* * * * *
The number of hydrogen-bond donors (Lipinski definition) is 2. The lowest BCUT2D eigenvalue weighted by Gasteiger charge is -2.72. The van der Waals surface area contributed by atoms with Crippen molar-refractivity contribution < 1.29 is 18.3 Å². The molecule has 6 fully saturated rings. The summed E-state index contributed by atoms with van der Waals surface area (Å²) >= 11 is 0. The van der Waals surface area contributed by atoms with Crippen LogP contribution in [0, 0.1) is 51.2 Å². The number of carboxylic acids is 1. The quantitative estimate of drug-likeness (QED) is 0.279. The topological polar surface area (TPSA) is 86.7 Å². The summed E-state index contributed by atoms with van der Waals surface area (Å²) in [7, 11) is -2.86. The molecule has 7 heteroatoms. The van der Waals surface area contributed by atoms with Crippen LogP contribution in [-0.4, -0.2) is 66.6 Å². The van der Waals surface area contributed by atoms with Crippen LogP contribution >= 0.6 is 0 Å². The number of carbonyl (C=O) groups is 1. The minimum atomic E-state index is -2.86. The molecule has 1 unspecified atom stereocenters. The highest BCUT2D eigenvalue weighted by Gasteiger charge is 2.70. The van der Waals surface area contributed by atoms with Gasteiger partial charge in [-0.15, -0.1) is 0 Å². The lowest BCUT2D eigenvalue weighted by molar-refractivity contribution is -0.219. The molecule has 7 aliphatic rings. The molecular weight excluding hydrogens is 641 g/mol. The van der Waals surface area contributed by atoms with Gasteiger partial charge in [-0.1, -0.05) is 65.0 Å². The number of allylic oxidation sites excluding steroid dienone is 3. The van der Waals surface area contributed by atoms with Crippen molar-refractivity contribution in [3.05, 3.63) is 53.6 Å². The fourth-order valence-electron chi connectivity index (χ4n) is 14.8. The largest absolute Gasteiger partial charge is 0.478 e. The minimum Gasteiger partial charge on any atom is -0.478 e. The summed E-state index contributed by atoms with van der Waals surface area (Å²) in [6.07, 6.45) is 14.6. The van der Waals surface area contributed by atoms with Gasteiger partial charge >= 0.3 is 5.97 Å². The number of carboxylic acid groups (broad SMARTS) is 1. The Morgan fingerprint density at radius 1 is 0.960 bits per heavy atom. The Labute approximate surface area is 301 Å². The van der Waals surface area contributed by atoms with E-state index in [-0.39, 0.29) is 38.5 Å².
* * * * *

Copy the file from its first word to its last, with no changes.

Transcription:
The number of hydrogen-bond donors (Lipinski definition) is 2. The lowest BCUT2D eigenvalue weighted by Gasteiger charge is -2.72. The van der Waals surface area contributed by atoms with Crippen molar-refractivity contribution < 1.29 is 18.3 Å². The molecule has 6 fully saturated rings. The summed E-state index contributed by atoms with van der Waals surface area (Å²) >= 11 is 0. The van der Waals surface area contributed by atoms with Crippen LogP contribution in [0, 0.1) is 51.2 Å². The number of carboxylic acids is 1. The quantitative estimate of drug-likeness (QED) is 0.279. The topological polar surface area (TPSA) is 86.7 Å². The summed E-state index contributed by atoms with van der Waals surface area (Å²) in [7, 11) is -2.86. The molecule has 7 heteroatoms. The van der Waals surface area contributed by atoms with Crippen LogP contribution in [-0.4, -0.2) is 66.6 Å². The van der Waals surface area contributed by atoms with Crippen LogP contribution >= 0.6 is 0 Å². The number of carbonyl (C=O) groups is 1. The minimum atomic E-state index is -2.86. The molecule has 1 unspecified atom stereocenters. The highest BCUT2D eigenvalue weighted by Gasteiger charge is 2.70. The van der Waals surface area contributed by atoms with Gasteiger partial charge in [-0.15, -0.1) is 0 Å². The lowest BCUT2D eigenvalue weighted by molar-refractivity contribution is -0.219. The molecule has 7 aliphatic rings. The molecular weight excluding hydrogens is 641 g/mol. The van der Waals surface area contributed by atoms with Gasteiger partial charge in [-0.1, -0.05) is 65.0 Å². The number of allylic oxidation sites excluding steroid dienone is 3. The van der Waals surface area contributed by atoms with Crippen molar-refractivity contribution in [3.05, 3.63) is 53.6 Å². The fourth-order valence-electron chi connectivity index (χ4n) is 14.8. The largest absolute Gasteiger partial charge is 0.478 e. The minimum Gasteiger partial charge on any atom is -0.478 e. The summed E-state index contributed by atoms with van der Waals surface area (Å²) in [6.07, 6.45) is 14.6. The van der Waals surface area contributed by atoms with Gasteiger partial charge >= 0.3 is 5.97 Å². The number of carboxylic acid groups (broad SMARTS) is 1. The Morgan fingerprint density at radius 1 is 0.960 bits per heavy atom. The Labute approximate surface area is 301 Å². The van der Waals surface area contributed by atoms with E-state index in [-0.39, 0.29) is 38.5 Å².